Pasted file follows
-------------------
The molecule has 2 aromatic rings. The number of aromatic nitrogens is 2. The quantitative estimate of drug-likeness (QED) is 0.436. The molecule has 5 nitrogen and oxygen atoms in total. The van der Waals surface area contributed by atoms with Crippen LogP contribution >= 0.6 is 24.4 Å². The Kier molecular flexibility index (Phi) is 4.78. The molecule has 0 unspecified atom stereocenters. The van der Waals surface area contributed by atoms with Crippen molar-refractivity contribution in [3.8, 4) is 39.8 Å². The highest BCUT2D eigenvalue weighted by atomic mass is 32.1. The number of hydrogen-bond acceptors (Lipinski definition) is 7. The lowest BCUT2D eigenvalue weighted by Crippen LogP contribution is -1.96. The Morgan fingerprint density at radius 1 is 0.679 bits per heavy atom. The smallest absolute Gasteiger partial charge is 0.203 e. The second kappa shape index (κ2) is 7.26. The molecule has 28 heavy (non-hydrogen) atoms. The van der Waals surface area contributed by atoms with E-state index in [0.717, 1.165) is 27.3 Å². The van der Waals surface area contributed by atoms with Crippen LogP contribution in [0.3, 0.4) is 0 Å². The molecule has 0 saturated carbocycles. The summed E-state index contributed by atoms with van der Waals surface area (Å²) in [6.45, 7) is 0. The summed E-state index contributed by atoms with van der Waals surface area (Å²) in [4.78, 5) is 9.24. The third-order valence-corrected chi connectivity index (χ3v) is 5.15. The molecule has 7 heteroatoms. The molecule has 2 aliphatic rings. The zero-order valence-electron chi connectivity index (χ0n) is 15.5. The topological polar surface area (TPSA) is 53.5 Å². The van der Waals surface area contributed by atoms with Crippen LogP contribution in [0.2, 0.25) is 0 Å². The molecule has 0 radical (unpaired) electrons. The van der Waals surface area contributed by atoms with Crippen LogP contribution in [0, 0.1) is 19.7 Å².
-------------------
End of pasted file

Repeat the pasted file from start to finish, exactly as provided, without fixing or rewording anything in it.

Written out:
The molecule has 2 aromatic rings. The number of aromatic nitrogens is 2. The quantitative estimate of drug-likeness (QED) is 0.436. The molecule has 5 nitrogen and oxygen atoms in total. The van der Waals surface area contributed by atoms with Crippen LogP contribution >= 0.6 is 24.4 Å². The Kier molecular flexibility index (Phi) is 4.78. The molecule has 0 unspecified atom stereocenters. The van der Waals surface area contributed by atoms with Crippen molar-refractivity contribution in [3.8, 4) is 39.8 Å². The highest BCUT2D eigenvalue weighted by atomic mass is 32.1. The number of hydrogen-bond acceptors (Lipinski definition) is 7. The lowest BCUT2D eigenvalue weighted by Crippen LogP contribution is -1.96. The Morgan fingerprint density at radius 1 is 0.679 bits per heavy atom. The smallest absolute Gasteiger partial charge is 0.203 e. The second kappa shape index (κ2) is 7.26. The molecule has 28 heavy (non-hydrogen) atoms. The van der Waals surface area contributed by atoms with E-state index in [0.717, 1.165) is 27.3 Å². The van der Waals surface area contributed by atoms with Crippen LogP contribution in [0.3, 0.4) is 0 Å². The molecule has 0 saturated carbocycles. The summed E-state index contributed by atoms with van der Waals surface area (Å²) in [6.45, 7) is 0. The summed E-state index contributed by atoms with van der Waals surface area (Å²) in [4.78, 5) is 9.24. The third-order valence-corrected chi connectivity index (χ3v) is 5.15. The molecule has 7 heteroatoms. The molecule has 2 aliphatic rings. The zero-order valence-electron chi connectivity index (χ0n) is 15.5. The topological polar surface area (TPSA) is 53.5 Å². The van der Waals surface area contributed by atoms with Crippen LogP contribution in [0.2, 0.25) is 0 Å². The molecule has 0 radical (unpaired) electrons. The van der Waals surface area contributed by atoms with Crippen LogP contribution in [0, 0.1) is 19.7 Å².